The Pulse and Politics of the Environment, Peace, and Justice
Bob Musil, President, Rachel Carson Council
“In nature nothing exists alone.”
“The aim of science is to discover and illuminate truth. And that, I take it, is the aim of literature, whether biography or history… It seems to me, then, that there can be no separate literature of science.”
“If the Bill of Rights contains no guarantee that a citizen shall be secure against lethal poisons distributed either by private individuals or by public officials, it is surely only because our forefathers, despite their considerable wisdom and foresight, could conceive of no such problem.”
— Rachel Carson
I saw my very first Bald Eagle decades ago. It was not soaring majestically but pecking and pulling on a fish by the shoreline of the Blackwater National Wildlife Refuge (NWR) in Eastern Shore, Maryland. I have fond memories of going around Blackwater with my daughters, then little kids. Among other sightings, they were thrilled to count off dozens upon dozens of turtles that my wife and I had stupidly offered to give a dime each to Rebecca and Emily for every one they spotted.
Top: Year 2002; Middle: Year 2100, assuming a 3-millimeter-per-year rise in sea level; Bottom: Year 2100, assuming a 6.2-millimeter-per-year rise in sea level.
Much later, I recall, too, my rising anger as I sat in an early EPA climate conference in Atlanta during the 90s. I was watching a presenter click through slides whose maps showed my very own Blackwater NWR slowly disappearing under water as projected sea-level rise from global climate change erased the eagles, the turtles, the Snow Geese, the Tundra Swans, and some of my fondest memories.
I have roamed the Eastern Shore many, many times with other memories stretching back to the time when Caryn and I, long involved with African American history and civil rights, were happy to find a lone historical marker about Frederick Douglass in St. Michaels. It seemed to be the only recognition we could find then of the contributions of Douglass, Harriet Tubman, Henry Highland Garnet and other leaders of the resistance to slavery whose actions and voices had soared majestically above the fields and rivers and shorelines of Maryland.
In those earlier years, I must have kept environmental issues and civil rights somehow siloed in my mind. Their intricate linkage in what we now call environmental justice only came later. So, too, slowly, did growing, visible recognition for the long freedom struggle of African Americans. I have newer memories now of standing awestruck before the magnificent statue of Frederick Douglass in front of the Talbot County Courthouse in Easton where, gesturing to the ages, he is eternally giving one of his most powerful orations. And I was near tears my first time through the Harriet Tubman Underground Railway Visitors Center, run by the National Park Service. It stands proudly at the edge of the Blackwater NWR.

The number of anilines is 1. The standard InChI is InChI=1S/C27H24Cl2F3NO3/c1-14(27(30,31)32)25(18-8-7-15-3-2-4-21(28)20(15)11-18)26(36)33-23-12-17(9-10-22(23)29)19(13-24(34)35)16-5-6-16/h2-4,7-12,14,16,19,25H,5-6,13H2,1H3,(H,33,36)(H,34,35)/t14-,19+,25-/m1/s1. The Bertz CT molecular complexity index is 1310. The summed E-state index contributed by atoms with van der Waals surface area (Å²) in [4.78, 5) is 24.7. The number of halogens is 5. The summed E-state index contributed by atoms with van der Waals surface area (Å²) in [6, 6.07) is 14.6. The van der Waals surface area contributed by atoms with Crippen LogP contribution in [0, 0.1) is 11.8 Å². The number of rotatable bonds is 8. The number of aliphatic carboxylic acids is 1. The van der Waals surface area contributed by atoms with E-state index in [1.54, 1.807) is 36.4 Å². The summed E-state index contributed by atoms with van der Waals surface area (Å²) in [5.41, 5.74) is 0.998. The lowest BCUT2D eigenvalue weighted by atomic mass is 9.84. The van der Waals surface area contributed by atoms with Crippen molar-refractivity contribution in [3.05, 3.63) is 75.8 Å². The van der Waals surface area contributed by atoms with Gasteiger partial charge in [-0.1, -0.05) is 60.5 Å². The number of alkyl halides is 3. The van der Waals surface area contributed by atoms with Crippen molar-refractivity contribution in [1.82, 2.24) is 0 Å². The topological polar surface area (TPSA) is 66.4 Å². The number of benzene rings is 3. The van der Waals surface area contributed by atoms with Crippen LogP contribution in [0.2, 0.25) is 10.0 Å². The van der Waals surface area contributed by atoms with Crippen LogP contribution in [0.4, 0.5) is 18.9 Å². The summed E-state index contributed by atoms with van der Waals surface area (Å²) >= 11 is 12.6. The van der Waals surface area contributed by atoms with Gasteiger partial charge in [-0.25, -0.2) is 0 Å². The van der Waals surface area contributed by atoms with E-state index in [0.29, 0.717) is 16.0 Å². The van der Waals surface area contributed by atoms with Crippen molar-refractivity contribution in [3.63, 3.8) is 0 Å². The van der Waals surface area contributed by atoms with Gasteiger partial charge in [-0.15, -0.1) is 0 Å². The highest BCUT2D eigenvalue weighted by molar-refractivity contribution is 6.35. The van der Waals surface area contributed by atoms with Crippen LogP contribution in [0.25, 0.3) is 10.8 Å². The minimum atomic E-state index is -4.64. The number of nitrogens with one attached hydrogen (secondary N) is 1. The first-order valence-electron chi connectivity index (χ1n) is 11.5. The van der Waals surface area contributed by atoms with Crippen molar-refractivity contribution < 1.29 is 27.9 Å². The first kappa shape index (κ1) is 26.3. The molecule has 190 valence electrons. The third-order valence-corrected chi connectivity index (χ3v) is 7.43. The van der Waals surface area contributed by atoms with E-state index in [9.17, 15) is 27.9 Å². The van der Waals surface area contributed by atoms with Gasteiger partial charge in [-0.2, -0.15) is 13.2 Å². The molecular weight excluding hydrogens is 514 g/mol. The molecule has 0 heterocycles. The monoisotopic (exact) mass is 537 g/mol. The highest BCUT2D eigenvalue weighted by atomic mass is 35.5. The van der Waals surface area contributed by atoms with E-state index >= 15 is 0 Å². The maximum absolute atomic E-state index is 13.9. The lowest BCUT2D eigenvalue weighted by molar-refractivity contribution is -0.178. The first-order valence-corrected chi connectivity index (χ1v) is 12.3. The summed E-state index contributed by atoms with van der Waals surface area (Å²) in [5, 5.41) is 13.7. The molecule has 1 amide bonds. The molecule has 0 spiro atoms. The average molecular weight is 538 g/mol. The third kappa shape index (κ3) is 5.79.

Harriet Tubman Underground Railway Visitors Center
Tubman, Douglass, Garnet are all there with arresting bronze replicas of Tubman leading enslaved Americans north to freedom again and again, fishing and hunting in the estuaries of the Eastern Shore, spying and fighting for the U.S. Army during the Civil War, and more.
Today, long after I saw my first eagle, all this is slowly being erased, as on the climate maps of sea-level rise, since heavy rains and storms are now more frequent and flooding periodically washes across the streets, yards, homes, bridges, wildlife refuges, former plantations, and proudly displayed history of the once enslaved people who have led the way toward freedom for our nation.
The land, the wildlife, the history of this swath of low-lying, earliest-settled section of the United States along the Chesapeake Bay is critical to all Americans. It is also emblematic of a far larger problem in the U.S. — the loss of coastal areas where much of our population and our history is found — in the face of global climate change. And, of course, in much of the world, sea-level rise, storms, flooding, climate refugees, and the loss of entire island nations are far worse.